It basically lets you reformat a USB flash drive to contain a 4k private key and special header so along with its smartcard driver extension, the keys show up as smart cards and USB flash (technically you can still store data on the drive if you want)

The software is very cheap (7 euro if I recall), works flawlessly in AD setups (tested on XP, 7, and 8), and uses any old flash drive with 1mb of storage.
The downside of course is you don't get any of the fancy (or even required) hardware protection of the private key. I believe it uses the USB drives serial and model/make as part of its formula so blind copying isn't trivial, but the hardware exists to easily fake that info for anyone intent on doing so.
Not nearly as secure as the other options, but it is at least priced accordingly, and doesn't try to add 2-3 zeros to the pricetag for the "enterprise" label.

about a month and a half ago
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Do Apple and Google Sabotage Older Phones? What the Graphs Don't Show

dissy Re:Hardware ages too (281 comments)

That's not a "double height"; today's bays are half- and third- height.

Ahh, thank you for the correction. I guess that makes this a full height drive?
That does sound a bit familiar now that you mention it actually. My memory of "the dark ages" is getting more fuzzy as time goes on.

http://oi57.tinypic.com/2u7lmr...

From left to right in that image is the MFM drive, a more normal 3.5" IDE drive, a 2.5" drive and a CF card.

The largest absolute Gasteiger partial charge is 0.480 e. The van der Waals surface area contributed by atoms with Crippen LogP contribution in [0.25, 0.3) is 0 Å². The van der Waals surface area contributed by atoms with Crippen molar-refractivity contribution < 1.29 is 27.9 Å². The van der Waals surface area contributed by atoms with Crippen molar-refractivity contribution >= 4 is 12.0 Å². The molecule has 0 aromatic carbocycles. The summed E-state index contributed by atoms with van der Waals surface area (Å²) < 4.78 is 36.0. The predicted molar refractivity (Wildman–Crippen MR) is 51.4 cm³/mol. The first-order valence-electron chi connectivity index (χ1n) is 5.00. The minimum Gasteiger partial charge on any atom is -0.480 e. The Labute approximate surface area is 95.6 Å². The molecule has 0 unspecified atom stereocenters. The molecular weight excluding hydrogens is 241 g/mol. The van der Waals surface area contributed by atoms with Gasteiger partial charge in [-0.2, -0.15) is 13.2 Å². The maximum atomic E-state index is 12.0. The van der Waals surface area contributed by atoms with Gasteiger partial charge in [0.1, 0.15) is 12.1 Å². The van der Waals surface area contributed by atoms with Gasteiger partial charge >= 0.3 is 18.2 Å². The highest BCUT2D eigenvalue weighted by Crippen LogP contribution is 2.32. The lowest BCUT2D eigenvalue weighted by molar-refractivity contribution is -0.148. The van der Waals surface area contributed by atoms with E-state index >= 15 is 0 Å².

I was only half joking about its metal casing. Probably not actually steel but between the HD and my foot stubbing it in the dark, it was my foot that gave way and moved, not the HD ;P

SD cards were still new and pricy so I didn't have one on hand to complete the set.
Now I need an SD and micro SD to add in, and somehow squeeze a Sun RMS platter array into the picture and the new cycle of life will be complete!

about a month and a half ago
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Do Apple and Google Sabotage Older Phones? What the Graphs Don't Show

dissy Re:Hardware ages too (281 comments)

I still have a functioning MFM double-height 5.25" (Yes it requires two bays) 10MB hard drive here that, judging purely from scar I still have after stubbing my toe on it a decade ago, I'm pretty sure actually does contain rotating clay tablets inside its steal frame as well as a stocky overweight gnome with an actual iron chisel.
I wonder if our drives share the same encoding scheme...
 

about 1 month ago
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Cable Companies: We're Afraid Netflix Will Demand Payment From ISPs

dissy Re:Millionare panhandlers (200 comments)

This is anecdotal evidence, not statistical. Finding five examples *SNIP

Parent said this form of panhandling exists.
Reply said no it never once ever happened.
Reply provided (in your own words) five examples of it happening.
5 %gt; 1

How it is not statistically factual to say "We need one example to disprove this statement, here is more than the one required example"?

about 1 month ago
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Enraged Verizon FiOS Customer Seemingly Demonstrates Netflix Throttling

dissy Re:Could be a different route involved for the VPN (398 comments)

No, his explanation is spot-on. If "technobabble" means you didn't understand it, that's besides the point.

Perhaps you can explain better, as your post still doesn't clear that bit up.

How does traffic generated within verisonz ASN, and exists within the same verizon ASN, even need BGP to function?

Start there at basics, and once you explain how internal traffic that never once touches a peer point still relies on this BGP "magic", then you can go into details about BGP...

about 1 month ago